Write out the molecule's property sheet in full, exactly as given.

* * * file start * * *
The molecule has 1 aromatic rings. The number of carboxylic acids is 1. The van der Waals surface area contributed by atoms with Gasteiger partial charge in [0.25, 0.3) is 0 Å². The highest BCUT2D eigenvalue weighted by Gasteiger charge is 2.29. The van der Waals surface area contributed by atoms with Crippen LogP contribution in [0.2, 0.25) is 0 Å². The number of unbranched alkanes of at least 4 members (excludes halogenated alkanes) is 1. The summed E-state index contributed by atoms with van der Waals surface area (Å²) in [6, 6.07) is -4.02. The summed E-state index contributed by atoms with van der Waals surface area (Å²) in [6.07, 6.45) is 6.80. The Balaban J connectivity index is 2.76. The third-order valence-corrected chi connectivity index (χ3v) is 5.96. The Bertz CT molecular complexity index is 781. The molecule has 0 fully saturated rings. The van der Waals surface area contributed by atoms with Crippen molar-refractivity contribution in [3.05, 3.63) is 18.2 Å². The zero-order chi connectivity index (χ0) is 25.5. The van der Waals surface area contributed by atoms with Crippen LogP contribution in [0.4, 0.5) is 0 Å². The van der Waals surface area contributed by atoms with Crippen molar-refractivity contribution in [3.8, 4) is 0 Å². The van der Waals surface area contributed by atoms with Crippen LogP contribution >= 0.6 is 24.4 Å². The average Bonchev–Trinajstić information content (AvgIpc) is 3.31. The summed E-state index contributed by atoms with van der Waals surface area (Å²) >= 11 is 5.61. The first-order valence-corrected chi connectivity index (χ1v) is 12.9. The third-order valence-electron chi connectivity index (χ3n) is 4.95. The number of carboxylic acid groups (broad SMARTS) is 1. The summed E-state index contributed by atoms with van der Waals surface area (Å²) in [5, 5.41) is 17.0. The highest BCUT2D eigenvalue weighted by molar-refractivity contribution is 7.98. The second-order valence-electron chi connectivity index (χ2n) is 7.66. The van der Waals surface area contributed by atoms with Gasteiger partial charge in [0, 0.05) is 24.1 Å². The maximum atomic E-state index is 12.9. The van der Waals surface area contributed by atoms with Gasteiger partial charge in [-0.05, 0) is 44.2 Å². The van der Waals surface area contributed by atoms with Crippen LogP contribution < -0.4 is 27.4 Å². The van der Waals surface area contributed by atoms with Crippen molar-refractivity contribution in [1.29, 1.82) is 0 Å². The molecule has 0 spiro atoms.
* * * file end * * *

The molecule has 1 aromatic rings. The number of carboxylic acids is 1. The van der Waals surface area contributed by atoms with Gasteiger partial charge in [0.25, 0.3) is 0 Å². The highest BCUT2D eigenvalue weighted by Gasteiger charge is 2.29. The van der Waals surface area contributed by atoms with Crippen LogP contribution in [0.2, 0.25) is 0 Å². The number of unbranched alkanes of at least 4 members (excludes halogenated alkanes) is 1. The summed E-state index contributed by atoms with van der Waals surface area (Å²) in [6, 6.07) is -4.02. The summed E-state index contributed by atoms with van der Waals surface area (Å²) in [6.07, 6.45) is 6.80. The Balaban J connectivity index is 2.76. The third-order valence-corrected chi connectivity index (χ3v) is 5.96. The Bertz CT molecular complexity index is 781. The molecule has 0 fully saturated rings. The van der Waals surface area contributed by atoms with Crippen molar-refractivity contribution in [3.05, 3.63) is 18.2 Å². The zero-order chi connectivity index (χ0) is 25.5. The van der Waals surface area contributed by atoms with Crippen LogP contribution in [0.4, 0.5) is 0 Å². The van der Waals surface area contributed by atoms with Crippen molar-refractivity contribution in [3.8, 4) is 0 Å². The van der Waals surface area contributed by atoms with Crippen LogP contribution >= 0.6 is 24.4 Å². The average Bonchev–Trinajstić information content (AvgIpc) is 3.31. The summed E-state index contributed by atoms with van der Waals surface area (Å²) >= 11 is 5.61. The first-order valence-corrected chi connectivity index (χ1v) is 12.9. The third-order valence-electron chi connectivity index (χ3n) is 4.95. The number of carboxylic acid groups (broad SMARTS) is 1. The summed E-state index contributed by atoms with van der Waals surface area (Å²) in [5, 5.41) is 17.0. The highest BCUT2D eigenvalue weighted by molar-refractivity contribution is 7.98. The second-order valence-electron chi connectivity index (χ2n) is 7.66. The van der Waals surface area contributed by atoms with Gasteiger partial charge in [0, 0.05) is 24.1 Å². The maximum atomic E-state index is 12.9. The van der Waals surface area contributed by atoms with Gasteiger partial charge in [-0.05, 0) is 44.2 Å². The van der Waals surface area contributed by atoms with Crippen LogP contribution < -0.4 is 27.4 Å². The van der Waals surface area contributed by atoms with Crippen molar-refractivity contribution in [1.29, 1.82) is 0 Å². The molecule has 0 spiro atoms.